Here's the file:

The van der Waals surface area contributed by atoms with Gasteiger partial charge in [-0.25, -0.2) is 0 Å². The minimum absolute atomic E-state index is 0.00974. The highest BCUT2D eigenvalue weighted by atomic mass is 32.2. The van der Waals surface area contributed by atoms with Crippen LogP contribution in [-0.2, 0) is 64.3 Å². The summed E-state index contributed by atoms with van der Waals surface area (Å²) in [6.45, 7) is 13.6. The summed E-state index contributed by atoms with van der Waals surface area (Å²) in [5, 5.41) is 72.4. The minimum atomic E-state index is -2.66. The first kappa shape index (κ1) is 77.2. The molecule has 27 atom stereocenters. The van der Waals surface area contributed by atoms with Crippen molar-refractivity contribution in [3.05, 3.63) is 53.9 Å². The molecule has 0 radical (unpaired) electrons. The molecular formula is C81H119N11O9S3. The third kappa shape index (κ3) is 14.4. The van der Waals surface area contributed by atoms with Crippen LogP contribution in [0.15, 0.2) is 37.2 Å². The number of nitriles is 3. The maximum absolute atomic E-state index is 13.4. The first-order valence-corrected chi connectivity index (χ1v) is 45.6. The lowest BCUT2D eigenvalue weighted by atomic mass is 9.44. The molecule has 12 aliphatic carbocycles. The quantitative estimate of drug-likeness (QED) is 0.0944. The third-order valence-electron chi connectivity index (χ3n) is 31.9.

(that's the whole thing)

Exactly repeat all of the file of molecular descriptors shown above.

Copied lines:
The van der Waals surface area contributed by atoms with Gasteiger partial charge in [-0.25, -0.2) is 0 Å². The minimum absolute atomic E-state index is 0.00974. The highest BCUT2D eigenvalue weighted by atomic mass is 32.2. The van der Waals surface area contributed by atoms with Crippen LogP contribution in [-0.2, 0) is 64.3 Å². The summed E-state index contributed by atoms with van der Waals surface area (Å²) in [6.45, 7) is 13.6. The summed E-state index contributed by atoms with van der Waals surface area (Å²) in [5, 5.41) is 72.4. The minimum atomic E-state index is -2.66. The first kappa shape index (κ1) is 77.2. The molecule has 27 atom stereocenters. The van der Waals surface area contributed by atoms with Crippen molar-refractivity contribution in [3.05, 3.63) is 53.9 Å². The molecule has 0 radical (unpaired) electrons. The molecular formula is C81H119N11O9S3. The third kappa shape index (κ3) is 14.4. The van der Waals surface area contributed by atoms with Crippen LogP contribution in [0.15, 0.2) is 37.2 Å². The number of nitriles is 3. The maximum absolute atomic E-state index is 13.4. The first-order valence-corrected chi connectivity index (χ1v) is 45.6. The lowest BCUT2D eigenvalue weighted by atomic mass is 9.44. The molecule has 12 aliphatic carbocycles. The quantitative estimate of drug-likeness (QED) is 0.0944. The third-order valence-electron chi connectivity index (χ3n) is 31.9.